Justice for Migrant Women founder Mónica Ramírez is helping migrant women farm workers get justice for gender-based violence and discrimination in the agriculture industry.
“Farm workers literally do life-sustaining work,” she explained. “And the fact that women are experiencing widespread sexual harassment in the fields should be deeply concerning to us as a country.”
Ramírez founded Justice for Migrant Women in 2014, which provides support, resources, and educational workshops.
Of the approximately two to three million farm workers in the U.S., nearly 305 are women. A 2012 Human Rights Watch study found that eight out of 10 women farm workers have experienced sexual harassment at work.
“We cannot have a situation in this country in which we’re saying that only certain lives or certain workers should be protected and only certain lives and only certain workers are valuable,” Ramírez said. “Because certainly the work that farm workers do is valuable work.”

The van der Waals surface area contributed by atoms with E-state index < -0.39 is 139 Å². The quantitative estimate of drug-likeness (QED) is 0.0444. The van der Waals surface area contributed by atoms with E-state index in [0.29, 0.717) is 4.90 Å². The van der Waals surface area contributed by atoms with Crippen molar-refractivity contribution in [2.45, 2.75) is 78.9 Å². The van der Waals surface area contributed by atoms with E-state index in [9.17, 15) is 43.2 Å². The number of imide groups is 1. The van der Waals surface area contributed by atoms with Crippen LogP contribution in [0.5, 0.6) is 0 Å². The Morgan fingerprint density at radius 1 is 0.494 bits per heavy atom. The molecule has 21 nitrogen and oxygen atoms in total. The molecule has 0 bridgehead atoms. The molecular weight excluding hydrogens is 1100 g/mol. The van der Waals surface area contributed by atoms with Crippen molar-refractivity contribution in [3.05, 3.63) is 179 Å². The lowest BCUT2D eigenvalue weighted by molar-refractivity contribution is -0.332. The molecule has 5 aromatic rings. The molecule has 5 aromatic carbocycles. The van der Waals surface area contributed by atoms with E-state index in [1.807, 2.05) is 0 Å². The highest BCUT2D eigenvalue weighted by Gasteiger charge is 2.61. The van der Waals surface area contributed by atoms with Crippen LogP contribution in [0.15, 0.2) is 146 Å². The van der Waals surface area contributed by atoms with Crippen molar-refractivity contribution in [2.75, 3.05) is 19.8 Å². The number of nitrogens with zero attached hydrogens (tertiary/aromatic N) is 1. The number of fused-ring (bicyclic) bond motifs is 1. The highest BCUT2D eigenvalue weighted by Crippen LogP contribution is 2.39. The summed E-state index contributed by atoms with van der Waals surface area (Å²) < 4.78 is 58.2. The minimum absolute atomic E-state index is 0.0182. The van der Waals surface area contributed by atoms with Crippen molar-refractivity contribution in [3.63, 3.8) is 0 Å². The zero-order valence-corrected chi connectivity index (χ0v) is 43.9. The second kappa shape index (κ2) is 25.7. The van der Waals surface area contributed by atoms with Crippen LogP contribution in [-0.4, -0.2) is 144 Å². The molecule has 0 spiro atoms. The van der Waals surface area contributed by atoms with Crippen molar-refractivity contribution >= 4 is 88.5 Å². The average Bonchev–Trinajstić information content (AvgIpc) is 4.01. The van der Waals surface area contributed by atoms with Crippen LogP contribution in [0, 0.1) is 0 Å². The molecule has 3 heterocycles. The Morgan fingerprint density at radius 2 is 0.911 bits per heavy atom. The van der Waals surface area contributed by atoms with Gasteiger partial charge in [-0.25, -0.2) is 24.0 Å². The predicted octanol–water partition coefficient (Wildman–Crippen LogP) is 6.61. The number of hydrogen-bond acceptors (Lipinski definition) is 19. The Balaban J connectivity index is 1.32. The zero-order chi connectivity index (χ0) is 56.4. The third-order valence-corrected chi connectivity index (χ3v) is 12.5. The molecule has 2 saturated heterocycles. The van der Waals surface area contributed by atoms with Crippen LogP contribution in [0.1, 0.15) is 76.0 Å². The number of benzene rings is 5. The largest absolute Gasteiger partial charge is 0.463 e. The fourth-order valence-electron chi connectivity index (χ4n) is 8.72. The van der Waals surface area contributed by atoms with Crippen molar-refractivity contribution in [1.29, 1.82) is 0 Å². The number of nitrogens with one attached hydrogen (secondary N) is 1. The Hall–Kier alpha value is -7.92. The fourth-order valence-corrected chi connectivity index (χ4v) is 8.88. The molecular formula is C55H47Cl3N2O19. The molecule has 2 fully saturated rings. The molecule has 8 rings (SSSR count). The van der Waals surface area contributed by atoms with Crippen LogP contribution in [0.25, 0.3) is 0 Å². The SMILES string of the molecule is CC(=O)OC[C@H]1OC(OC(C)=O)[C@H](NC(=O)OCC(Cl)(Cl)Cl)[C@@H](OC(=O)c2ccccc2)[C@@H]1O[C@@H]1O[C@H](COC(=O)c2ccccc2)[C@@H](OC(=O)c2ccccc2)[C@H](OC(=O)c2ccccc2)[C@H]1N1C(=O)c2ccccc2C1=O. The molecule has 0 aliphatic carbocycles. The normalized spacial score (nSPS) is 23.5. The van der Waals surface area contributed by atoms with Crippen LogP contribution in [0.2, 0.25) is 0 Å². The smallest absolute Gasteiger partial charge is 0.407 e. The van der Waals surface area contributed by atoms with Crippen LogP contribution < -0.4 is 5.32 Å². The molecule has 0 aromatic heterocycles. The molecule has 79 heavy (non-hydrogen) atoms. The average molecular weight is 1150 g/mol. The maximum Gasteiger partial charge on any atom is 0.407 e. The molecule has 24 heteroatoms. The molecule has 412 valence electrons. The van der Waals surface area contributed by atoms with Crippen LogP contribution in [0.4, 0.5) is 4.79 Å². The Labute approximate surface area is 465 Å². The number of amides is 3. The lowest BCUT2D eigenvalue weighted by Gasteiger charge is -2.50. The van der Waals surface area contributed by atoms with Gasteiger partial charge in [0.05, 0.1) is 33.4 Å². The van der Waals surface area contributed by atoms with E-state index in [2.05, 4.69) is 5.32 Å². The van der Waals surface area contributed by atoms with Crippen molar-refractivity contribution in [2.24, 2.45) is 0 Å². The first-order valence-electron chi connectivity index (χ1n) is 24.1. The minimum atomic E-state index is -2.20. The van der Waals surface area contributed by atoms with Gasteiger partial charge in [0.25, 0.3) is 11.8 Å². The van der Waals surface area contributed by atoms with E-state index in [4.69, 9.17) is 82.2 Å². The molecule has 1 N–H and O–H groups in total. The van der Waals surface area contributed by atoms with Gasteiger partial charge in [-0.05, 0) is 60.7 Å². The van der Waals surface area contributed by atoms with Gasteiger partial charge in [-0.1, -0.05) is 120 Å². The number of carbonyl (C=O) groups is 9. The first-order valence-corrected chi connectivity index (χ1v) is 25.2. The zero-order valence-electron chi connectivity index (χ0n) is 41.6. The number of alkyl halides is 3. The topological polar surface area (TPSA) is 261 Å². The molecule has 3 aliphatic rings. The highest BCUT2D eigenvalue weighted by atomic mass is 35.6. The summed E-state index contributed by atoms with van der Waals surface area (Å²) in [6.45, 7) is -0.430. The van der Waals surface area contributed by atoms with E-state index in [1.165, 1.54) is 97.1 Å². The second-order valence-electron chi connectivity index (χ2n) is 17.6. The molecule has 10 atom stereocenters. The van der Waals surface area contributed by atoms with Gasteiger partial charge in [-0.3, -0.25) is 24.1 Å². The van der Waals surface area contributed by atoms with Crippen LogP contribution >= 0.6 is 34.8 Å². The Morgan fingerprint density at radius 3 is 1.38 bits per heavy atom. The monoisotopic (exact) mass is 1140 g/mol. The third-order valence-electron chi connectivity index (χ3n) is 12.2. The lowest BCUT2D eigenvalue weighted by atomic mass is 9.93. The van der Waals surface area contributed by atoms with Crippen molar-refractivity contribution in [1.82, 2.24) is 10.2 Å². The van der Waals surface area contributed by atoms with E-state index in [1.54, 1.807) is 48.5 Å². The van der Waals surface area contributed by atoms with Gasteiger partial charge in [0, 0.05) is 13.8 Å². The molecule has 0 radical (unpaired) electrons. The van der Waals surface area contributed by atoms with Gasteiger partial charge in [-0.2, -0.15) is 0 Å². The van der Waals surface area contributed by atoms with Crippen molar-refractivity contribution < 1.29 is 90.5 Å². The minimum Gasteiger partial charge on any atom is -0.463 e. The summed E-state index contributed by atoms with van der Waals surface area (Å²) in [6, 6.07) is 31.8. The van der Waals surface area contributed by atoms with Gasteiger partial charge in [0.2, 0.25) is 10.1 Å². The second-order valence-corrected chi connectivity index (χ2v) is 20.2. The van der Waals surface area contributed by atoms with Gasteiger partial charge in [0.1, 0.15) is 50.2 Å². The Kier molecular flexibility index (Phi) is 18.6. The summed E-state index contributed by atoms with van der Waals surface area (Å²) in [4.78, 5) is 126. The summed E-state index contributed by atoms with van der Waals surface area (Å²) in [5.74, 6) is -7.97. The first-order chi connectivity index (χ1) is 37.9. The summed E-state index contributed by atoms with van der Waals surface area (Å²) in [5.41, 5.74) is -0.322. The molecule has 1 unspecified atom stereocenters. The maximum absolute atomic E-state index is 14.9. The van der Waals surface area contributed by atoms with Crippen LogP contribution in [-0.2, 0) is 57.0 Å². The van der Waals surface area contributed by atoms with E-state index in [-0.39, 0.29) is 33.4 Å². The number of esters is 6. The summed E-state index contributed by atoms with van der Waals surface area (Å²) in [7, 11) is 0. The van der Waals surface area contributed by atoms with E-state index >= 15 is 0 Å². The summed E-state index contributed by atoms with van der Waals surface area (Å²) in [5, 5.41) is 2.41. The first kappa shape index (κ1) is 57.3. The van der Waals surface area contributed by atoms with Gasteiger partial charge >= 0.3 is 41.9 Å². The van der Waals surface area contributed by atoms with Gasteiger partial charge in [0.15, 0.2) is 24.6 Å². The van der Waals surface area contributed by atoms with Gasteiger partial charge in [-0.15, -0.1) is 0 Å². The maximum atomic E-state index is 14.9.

Ramírez grew up in Ohio as the child of migrant farm workers. She was behind the November 2017 “Dear Sisters” open letter published in TIME by 700,000 migrant women farm workers expressing solidarity with Hollywood actors who came forward as survivors of sexual assault. She says current federal protections don’t protect workers who work on teams of less than 15 workers.
In partnership with TIME’S UP.